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Big-time players making big-time plays

The concept of big-time players making big-time plays in big-time games is nothing new. And ultimately, it’s a nice sounding statement that encapsulates one of the most obvious aspect of sports: Your best players need to play their best in big moments.

Against Arizona State, it’s what happened at times for USC. Quarterback Kedon Slovis found wide receiver Drake London for a game-winning touchdown strike. Defensive tackle Marlon Tuipulotu made a huge third-down stop late in the game to get the ball back for USC, setting up the Trojans’ comeback. And outside linebacker Drake Jackson put the finishing touches on the win, getting quick pressure against ASU quarterback Jayden Daniels and forcing a fourth-down incompletion that effectively ended the game.

As the Trojans continue making their way through this season and settle into this new Todd Orlando defense, the asks of the top players on that side of the ball might be the same this weekend. And Tuipulotu, Jackson and others are capable of carrying more than their share.

“Sometimes you get on the ropes a little bit and you’re searching and the big-time guys step up and make the plays that settle people in or just make explosives,” Orlando said, referring to Tuipulotu’s performance against Arizona State, when he had USC’s lone sack among his eight tackles. “Those plays, that’s the expectation because these guys are very seasoned. Some of the younger guys that don’t have a lot of game reps, if they’re in the spots they’re supposed to be and they’re making the plays they’re supposed to make, you’re happy with that. But when you get guys like Marlon, guys like Drake, you’re looking for two or three plays that are outside the norm to go along with the plays they should make.”

Tuipulotu was the man in the middle for USC on Saturday and the spotlight will shine brightly on him for the rest of the season as he plays without Jay Tufele next to him. He got a few breathers when Stanley Ta’ufo’ou came in to give him a breather, but ultimately there was little rotation up front, as USC relied heavily on its starters. Orlando said until things change in practice, that will be the case all over the defense.

“How you practice around here is going to be how many reps you get,” Orlando said. “We’ve kind of talked about this going into this. It’s not going to be participation awards…Here’s the cool part about it is every night after practice, we sit down and we watch every rep of every play that we have. And there’s no favoritism, there’s no backside meetings, none of that stuff. The way you practice is the amount of plays you’re going to get. You practice your tail off, you’re going to be playing on Saturdays, and if you don’t, it’s going to be limited. So we’re trying to stay very consistent in terms of our message so we can get better throughout the year.”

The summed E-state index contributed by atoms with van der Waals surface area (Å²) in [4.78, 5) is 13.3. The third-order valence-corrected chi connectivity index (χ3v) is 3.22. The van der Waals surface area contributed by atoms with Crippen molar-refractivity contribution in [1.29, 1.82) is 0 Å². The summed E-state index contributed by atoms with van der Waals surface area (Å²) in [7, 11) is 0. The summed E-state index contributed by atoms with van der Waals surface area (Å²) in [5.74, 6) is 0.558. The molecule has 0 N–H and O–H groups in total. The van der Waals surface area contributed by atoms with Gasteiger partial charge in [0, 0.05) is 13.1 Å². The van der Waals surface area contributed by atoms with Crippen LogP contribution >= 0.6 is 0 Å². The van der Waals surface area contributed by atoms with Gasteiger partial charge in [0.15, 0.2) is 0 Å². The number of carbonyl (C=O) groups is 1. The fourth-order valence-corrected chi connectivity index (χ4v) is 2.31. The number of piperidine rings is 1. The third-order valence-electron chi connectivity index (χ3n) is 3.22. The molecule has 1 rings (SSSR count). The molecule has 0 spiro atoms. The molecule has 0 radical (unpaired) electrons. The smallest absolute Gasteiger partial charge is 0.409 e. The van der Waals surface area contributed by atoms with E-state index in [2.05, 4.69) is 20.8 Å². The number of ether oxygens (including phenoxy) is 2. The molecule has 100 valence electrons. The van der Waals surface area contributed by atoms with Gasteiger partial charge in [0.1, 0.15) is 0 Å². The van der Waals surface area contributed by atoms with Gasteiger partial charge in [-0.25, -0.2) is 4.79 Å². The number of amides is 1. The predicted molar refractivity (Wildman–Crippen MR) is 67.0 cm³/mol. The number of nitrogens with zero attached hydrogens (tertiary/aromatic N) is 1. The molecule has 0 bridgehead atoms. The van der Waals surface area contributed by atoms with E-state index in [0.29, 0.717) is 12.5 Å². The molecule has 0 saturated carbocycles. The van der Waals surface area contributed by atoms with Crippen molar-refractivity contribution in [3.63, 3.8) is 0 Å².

Jackson’s role in this defense has been one of the focal points since it was announced in the spring that he would transition to an outside linebacker role from the traditional defensive end position he played last fall. Though, last year’s defense did at times ask him to drop or move a bit, this scheme seemed poised to take him away from rushing the passer a bit more.

Orlando said Thursday that he felt Jackson had a good performance against Arizona State. Orlando added that he went into the game a little concerned that Jackson might not have gotten enough live reps after returning to practice following a hamstring issue. But those worries were alleviated quickly.

“He did a really good job and to me, he’s a special player,” Orlando said of Jackson. “We have to be mindful of the stuff we’re doing or asking him to do…but the play he makes at the end of the game is just — those are the 2-3 plays that really special players make.”

Orlando has implied before that they need to be cognizant of how often they pull Jackson away from being able to put his pass rushing talent on display, and he understands that the sophomore brings something to the field that can’t be taught.

“To me, that’s recruiting,” Jackson said of USC’s final defensive play. “You’re in this area and there’s some really good high school players in this area, the top guys. You get those guys to come to your program and they make us all look great. He did some things out there that were pretty special.”

Orlando said he expects improved play from the inside linebackers against Arizona, as he works with that unit to clean up some alignment and assignment miscues. He also said the cornerbacks will be important Saturday, as the RPO looks from Arizona can stress a secondary that can get caught peeking in the backfield and allowing a receiver to streak past them when the quarterback fakes the run or quick throw and then uncorks a deep ball.

None of the USC players or coaches believe Saturday was the best they are capable of. All who have spoken with the media since the game have said they’re proud of the comeback, but there are plenty of things they need to clean up and improve upon by Saturday. This rebuilding Arizona team should allow USC a chance to get some things corrected, and Saturday’s game should provide another platform for some of USC’s big-time players to produce big-time games.



Erik McKinney
Author
Erik McKinney

Erik McKinney began writing for WeAreSC in 2004, during his junior year at USC, covering the Trojans football team and recruiting. He then moved on to ESPN.com in 2011, where he served as the West Region recruiting reporter and then the Pac-12 recruiting reporter. He took over as publisher of WeAreSC in January, 2019.


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